Fraud: fraud reduction without unnecessary revenue loss When handling payments, the platform aims to minimise the number of fraudulent transactions while preserving as many legitimate transactions as possible. Sometimes, payments that appear fraudulent are actually genuine. These are the so-called ”false positives”. For example, by blocking the IP address of an entire country, you also block legitimate payments and you lose all the customers from that country. So, while you have successfully limited your fraud risk, you have damaged your turnover in the process. Op de Weegh explains: “Our goal is to make as many good transactions succeed as possible. We collect historical data on transactions and see whether or not they were ultimately fraudulent. With



this data we can build predictive models that reduce fraud to an acceptable level without needlessly decreasing turnover. It may be better to accept a few fraudulent transactions if it results in the acceptance of authentic transactions that would otherwise have been blocked.”

Authorisation rates: achieving the maximum volume of successful transactions The authorisation rate refers to the number of transactions that have been successfully made from the total number that have been attempted. Banks don’t trust one another and so often block each other’s transactions, which in turn lowers the authorisation rate. “This happens all the time in the international network of payments,” says Op de Weegh. “It might be because the bank is located in a particular country or because of some past events or stringent security measures, such as asking for a password for payments above a certain amount. Banks incorporate security measures into transactions with certain characteristics. If you don’t comply with these measures, the transaction is cancelled. So it’s easy to lose transactions unnecessarily.” Payvision has built models to predict which bank will most probably accept which transaction, avoiding one of the chief pitfalls that damages authorisation rates.

Consumer behavior: maximising the amount of data in a minimum number of steps What number of payment steps will a consumer accept before pulling out of the transaction, given that the retailer wants to collect as much data as possible? Op de Weegh says: “At Uber, paying takes no more than the push of a button, while a plane ticket requires around five steps. Yet the consumer consider those five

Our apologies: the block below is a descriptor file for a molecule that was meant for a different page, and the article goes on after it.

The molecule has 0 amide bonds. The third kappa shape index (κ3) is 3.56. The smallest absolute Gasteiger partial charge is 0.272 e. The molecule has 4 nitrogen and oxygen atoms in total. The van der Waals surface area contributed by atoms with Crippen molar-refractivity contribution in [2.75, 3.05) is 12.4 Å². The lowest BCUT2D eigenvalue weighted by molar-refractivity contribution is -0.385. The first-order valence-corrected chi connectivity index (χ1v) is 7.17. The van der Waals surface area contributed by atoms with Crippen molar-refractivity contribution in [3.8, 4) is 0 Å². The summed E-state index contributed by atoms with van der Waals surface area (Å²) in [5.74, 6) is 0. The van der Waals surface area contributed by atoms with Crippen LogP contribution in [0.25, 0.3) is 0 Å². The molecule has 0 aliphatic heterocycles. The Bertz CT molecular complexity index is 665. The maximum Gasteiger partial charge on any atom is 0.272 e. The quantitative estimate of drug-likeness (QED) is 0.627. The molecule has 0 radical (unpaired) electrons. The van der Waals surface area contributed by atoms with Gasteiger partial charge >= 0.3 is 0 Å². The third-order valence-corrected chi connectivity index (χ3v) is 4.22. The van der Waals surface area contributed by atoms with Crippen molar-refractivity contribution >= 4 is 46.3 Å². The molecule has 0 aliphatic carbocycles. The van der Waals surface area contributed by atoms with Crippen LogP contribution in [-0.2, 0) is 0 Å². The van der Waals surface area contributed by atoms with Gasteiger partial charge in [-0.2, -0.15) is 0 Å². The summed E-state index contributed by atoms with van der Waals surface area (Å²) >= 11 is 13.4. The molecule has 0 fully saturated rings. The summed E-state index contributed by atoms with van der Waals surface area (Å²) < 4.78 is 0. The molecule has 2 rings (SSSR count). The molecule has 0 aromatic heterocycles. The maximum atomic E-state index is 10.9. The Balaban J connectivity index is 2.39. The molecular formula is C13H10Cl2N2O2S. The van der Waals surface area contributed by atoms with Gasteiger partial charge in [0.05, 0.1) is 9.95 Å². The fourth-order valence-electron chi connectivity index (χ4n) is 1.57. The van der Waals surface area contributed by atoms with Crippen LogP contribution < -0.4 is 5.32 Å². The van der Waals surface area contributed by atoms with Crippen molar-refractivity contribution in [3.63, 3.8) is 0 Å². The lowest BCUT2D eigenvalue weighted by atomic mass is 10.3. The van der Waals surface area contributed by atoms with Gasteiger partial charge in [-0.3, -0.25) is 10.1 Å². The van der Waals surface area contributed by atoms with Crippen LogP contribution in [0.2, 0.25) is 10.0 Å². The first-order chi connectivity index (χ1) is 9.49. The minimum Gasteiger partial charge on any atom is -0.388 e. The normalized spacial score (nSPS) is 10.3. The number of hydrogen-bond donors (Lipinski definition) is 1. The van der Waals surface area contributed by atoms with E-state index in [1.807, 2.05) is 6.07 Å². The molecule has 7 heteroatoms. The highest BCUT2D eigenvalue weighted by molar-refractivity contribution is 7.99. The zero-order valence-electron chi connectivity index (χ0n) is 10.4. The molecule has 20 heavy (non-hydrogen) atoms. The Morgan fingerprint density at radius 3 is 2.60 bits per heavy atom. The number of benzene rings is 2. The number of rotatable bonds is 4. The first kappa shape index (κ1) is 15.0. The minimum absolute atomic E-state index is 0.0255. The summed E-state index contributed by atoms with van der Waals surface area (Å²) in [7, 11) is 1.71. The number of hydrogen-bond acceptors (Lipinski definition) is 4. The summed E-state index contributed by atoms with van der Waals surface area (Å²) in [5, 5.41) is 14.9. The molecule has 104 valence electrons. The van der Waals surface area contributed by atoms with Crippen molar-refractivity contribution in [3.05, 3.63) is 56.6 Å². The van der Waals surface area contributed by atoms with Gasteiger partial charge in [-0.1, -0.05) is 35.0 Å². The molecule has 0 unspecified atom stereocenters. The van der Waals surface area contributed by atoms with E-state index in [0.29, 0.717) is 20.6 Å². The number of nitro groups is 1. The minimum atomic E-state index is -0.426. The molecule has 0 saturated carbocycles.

steps acceptable and even necessary for that product.” Every retailer has its own optimised process. Payvision and Acapture continuously evaluate this to work out the optimal number of steps for each client. Of course, the more you know about the customer, the better the buying process can be tailored to them. Most importantly, the customer should not be frustrated into dropping out before paying. “The trick is to find the right balance,” Op de Weegh explains.

Privacy: what does the consumer get in return for a violation? How much violation of privacy will a customer accept? Op de Weegh says, “That depends a lot on what is expected in return. When a Dutch

bank announced in 2014 that they were going to use the payment data of their customers for commercial purposes, the Dutch were outraged. Why? Because the bank was doing this mainly for its own benefit: money. In contrast, Google gathers much more information from you and also uses it commercially. Not many people find this a problem because Google uses the information to predict such things as the time you will arrive at a destination in Google Maps.” Consumers only want to give up their privacy if they receive something useful in return. A payment provider can do this, offering the customer a better payment process and a bespoke product offering.

About PAYVISION Awarded with “Best Acquirer” at MPE Berlin 2016 and ‘Best Merchant Acquirer/ Processor’ at the 2015 Payments Awards, Payvision is one of the fastest-growing global acquiring networks in the world. With over a decade’s presence in the global payments market, Payvision has accrued vast knowledge of global acquiring and payments processing for the ecommerce market. Payvision simplifies the complexity of cross-border ecommerce through a highly effective and secure transaction processing platform. By offering banks, PSPs, ISOs and merchants one global acquiring platform, 24/7 support, 150+ transaction currencies, a high-end reporting interface and a solid risk management solution, Payvision strives to support its customers in expanding their geographical footprints and growing their business. Together with its subsidiary company, Acapture – a new, scalable, data-driven PSP, Payvision combines the experience of an industry leader and the flexibility and speed of a startup, supplying everything a merchant needs to support their growth ambitions. Next to that, by leveraging the innovative POS/mPOS technology, Payvision’s clients now have access to a full suite of omnichannel tools behind one central interface, with unified reporting. Payvision Group is headquartered in Amsterdam, with offices in New York, Utah, San Francisco, Madrid, London, Toronto, Singapore, Tokyo, Hong Kong, and Macau.

For further information, please contact: Floriana Cristea Global Communications Manager E-mail:; Web: